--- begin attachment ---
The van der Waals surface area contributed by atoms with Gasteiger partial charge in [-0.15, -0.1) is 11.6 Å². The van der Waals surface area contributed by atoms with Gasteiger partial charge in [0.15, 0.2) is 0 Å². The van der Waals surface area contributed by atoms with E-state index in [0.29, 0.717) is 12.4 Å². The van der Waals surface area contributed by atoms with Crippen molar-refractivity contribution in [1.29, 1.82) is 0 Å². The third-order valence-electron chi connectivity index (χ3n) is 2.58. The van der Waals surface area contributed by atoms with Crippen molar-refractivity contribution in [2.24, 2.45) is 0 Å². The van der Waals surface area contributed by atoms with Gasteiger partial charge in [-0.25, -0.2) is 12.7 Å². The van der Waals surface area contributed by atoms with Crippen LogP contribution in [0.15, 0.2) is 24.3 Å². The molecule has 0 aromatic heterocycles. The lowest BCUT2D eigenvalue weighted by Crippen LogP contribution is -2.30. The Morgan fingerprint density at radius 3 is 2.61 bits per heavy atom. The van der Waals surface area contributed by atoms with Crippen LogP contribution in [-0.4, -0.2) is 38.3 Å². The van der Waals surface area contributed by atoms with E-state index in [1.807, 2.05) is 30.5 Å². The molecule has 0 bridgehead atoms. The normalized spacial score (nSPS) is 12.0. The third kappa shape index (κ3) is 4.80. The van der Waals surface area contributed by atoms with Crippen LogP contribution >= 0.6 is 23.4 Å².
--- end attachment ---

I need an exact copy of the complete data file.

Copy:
The van der Waals surface area contributed by atoms with Gasteiger partial charge in [-0.15, -0.1) is 11.6 Å². The van der Waals surface area contributed by atoms with Gasteiger partial charge in [0.15, 0.2) is 0 Å². The van der Waals surface area contributed by atoms with E-state index in [0.29, 0.717) is 12.4 Å². The van der Waals surface area contributed by atoms with Crippen molar-refractivity contribution in [1.29, 1.82) is 0 Å². The third-order valence-electron chi connectivity index (χ3n) is 2.58. The van der Waals surface area contributed by atoms with Crippen molar-refractivity contribution in [2.24, 2.45) is 0 Å². The van der Waals surface area contributed by atoms with Gasteiger partial charge in [-0.25, -0.2) is 12.7 Å². The van der Waals surface area contributed by atoms with Crippen LogP contribution in [0.15, 0.2) is 24.3 Å². The molecule has 0 aromatic heterocycles. The lowest BCUT2D eigenvalue weighted by Crippen LogP contribution is -2.30. The Morgan fingerprint density at radius 3 is 2.61 bits per heavy atom. The van der Waals surface area contributed by atoms with Crippen LogP contribution in [-0.4, -0.2) is 38.3 Å². The van der Waals surface area contributed by atoms with E-state index in [1.807, 2.05) is 30.5 Å². The molecule has 0 bridgehead atoms. The normalized spacial score (nSPS) is 12.0. The third kappa shape index (κ3) is 4.80. The van der Waals surface area contributed by atoms with Crippen LogP contribution >= 0.6 is 23.4 Å².